When asked if she had possibly stolen the limelight away from her cause, Thunberg rejected the notion, saying she did not like being a celebrity.

"I mean I don't enjoy attention, but I enjoy making a difference," she said, adding that she wanted to make sure that climate crisis was always the main focus of any trip.

Read more: Environmental psychology: How do you feel about that coffee to go?

Thunberg inspired the rounds of protests when she began weekly sit-ins outside Stockholm's Parliament House with her "school strike for climate" sign in August 2018.

Related Subjects

The movement sees students skip school on Fridays and instead take to the streets to demand action on climate change.

While the protest in Rome was held on a Friday as usual, Italian schools were already closed for the Easter vacation.

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12:35 mins.
Reporter | 18.03.2019

Skipping School for a Cause

Thunberg admits her hope may be 'very naive'

"I think what I want for the future is just that we fix everything and that we fix the climate and the ecological crisis so that everyone lives in peace, I guess, very naive," she told reporters as she shrugged her shoulders.

Thunberg warned that it was up to current world leaders to find solutions because time was running out.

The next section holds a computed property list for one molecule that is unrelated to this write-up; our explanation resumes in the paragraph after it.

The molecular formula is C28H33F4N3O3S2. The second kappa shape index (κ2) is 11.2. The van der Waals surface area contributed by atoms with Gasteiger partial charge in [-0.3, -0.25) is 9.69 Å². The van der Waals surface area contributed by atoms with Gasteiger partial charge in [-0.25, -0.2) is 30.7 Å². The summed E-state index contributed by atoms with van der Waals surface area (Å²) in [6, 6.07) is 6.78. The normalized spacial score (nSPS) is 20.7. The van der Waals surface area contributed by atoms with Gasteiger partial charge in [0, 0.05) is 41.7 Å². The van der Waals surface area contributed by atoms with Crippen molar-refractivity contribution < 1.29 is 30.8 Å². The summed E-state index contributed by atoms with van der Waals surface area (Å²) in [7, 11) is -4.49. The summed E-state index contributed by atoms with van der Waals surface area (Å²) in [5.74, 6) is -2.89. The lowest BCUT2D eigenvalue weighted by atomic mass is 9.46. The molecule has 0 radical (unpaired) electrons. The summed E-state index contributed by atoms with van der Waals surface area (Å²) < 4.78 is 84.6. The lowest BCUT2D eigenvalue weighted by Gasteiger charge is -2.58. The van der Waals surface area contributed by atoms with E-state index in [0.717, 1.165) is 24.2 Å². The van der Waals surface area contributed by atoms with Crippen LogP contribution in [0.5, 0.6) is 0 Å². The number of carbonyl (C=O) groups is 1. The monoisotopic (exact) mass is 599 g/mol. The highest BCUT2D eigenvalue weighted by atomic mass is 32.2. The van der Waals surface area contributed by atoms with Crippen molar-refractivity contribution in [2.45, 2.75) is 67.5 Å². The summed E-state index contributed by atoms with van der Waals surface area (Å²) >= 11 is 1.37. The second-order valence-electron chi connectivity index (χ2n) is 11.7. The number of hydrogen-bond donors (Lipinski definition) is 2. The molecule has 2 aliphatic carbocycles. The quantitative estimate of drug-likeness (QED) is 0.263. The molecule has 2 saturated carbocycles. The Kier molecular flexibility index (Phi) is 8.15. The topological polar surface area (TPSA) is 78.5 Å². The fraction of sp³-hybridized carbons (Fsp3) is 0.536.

"When I am grown up, when I am old enough to become a politician, I mean it will be too late to act because we need to act now," she said. "We can't wait for people like me to grow up and become the ones in charge."

Thunberg spoke briefly with Pope Francis in St. Peter's Square on Wednesday. She said Francis, who promotes environmental protection, was "very kind, encouraging" to her.

Students share their concerns

Before Thunberg addressed the crowd in Rome, some of the students attending the protest had the chance to share their views.

The youngest speaker was nine-year-old Alice. "I am 9, nearly 10, and I understand we need to act now. I always loved nature and I don't want it to end, so that's why we are here to save it," she said.

Read more: Climate protection: Where do the EU's right-wing populists stand?

Flavio Frontaloni, a student at the Roma Tre University, drew applause from the crowd after he accused Italian deputy premier Matteo Salvini of rejecting the notion of climate change.

He said Salvini and other members of his far-right League party voted against the Paris Agreement on climate change as members of the European Parliament. "We won't forget this," Frontaloni said.   

law/msh (AFP, AP, dpa, Reuters)